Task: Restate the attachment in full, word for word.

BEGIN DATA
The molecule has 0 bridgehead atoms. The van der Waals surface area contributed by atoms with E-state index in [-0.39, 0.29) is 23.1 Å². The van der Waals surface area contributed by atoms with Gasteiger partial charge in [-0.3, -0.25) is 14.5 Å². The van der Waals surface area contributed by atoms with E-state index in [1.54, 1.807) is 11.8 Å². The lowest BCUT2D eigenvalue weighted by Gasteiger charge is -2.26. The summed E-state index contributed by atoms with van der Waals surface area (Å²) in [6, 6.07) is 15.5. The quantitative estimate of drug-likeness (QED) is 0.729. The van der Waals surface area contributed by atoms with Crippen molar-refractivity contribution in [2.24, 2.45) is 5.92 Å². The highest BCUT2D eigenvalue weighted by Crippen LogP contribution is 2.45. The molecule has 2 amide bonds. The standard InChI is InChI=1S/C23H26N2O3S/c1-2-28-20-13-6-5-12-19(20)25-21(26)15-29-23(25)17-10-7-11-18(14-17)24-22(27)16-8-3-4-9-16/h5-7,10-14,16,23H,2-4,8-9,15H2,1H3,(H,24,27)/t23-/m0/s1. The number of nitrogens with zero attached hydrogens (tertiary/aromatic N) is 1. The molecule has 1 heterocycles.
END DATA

The molecule has 0 bridgehead atoms. The van der Waals surface area contributed by atoms with E-state index in [-0.39, 0.29) is 23.1 Å². The van der Waals surface area contributed by atoms with Gasteiger partial charge in [-0.3, -0.25) is 14.5 Å². The van der Waals surface area contributed by atoms with E-state index in [1.54, 1.807) is 11.8 Å². The lowest BCUT2D eigenvalue weighted by Gasteiger charge is -2.26. The summed E-state index contributed by atoms with van der Waals surface area (Å²) in [6, 6.07) is 15.5. The quantitative estimate of drug-likeness (QED) is 0.729. The van der Waals surface area contributed by atoms with Crippen molar-refractivity contribution in [2.24, 2.45) is 5.92 Å². The highest BCUT2D eigenvalue weighted by Crippen LogP contribution is 2.45. The molecule has 2 amide bonds. The standard InChI is InChI=1S/C23H26N2O3S/c1-2-28-20-13-6-5-12-19(20)25-21(26)15-29-23(25)17-10-7-11-18(14-17)24-22(27)16-8-3-4-9-16/h5-7,10-14,16,23H,2-4,8-9,15H2,1H3,(H,24,27)/t23-/m0/s1. The number of nitrogens with zero attached hydrogens (tertiary/aromatic N) is 1. The molecule has 1 heterocycles.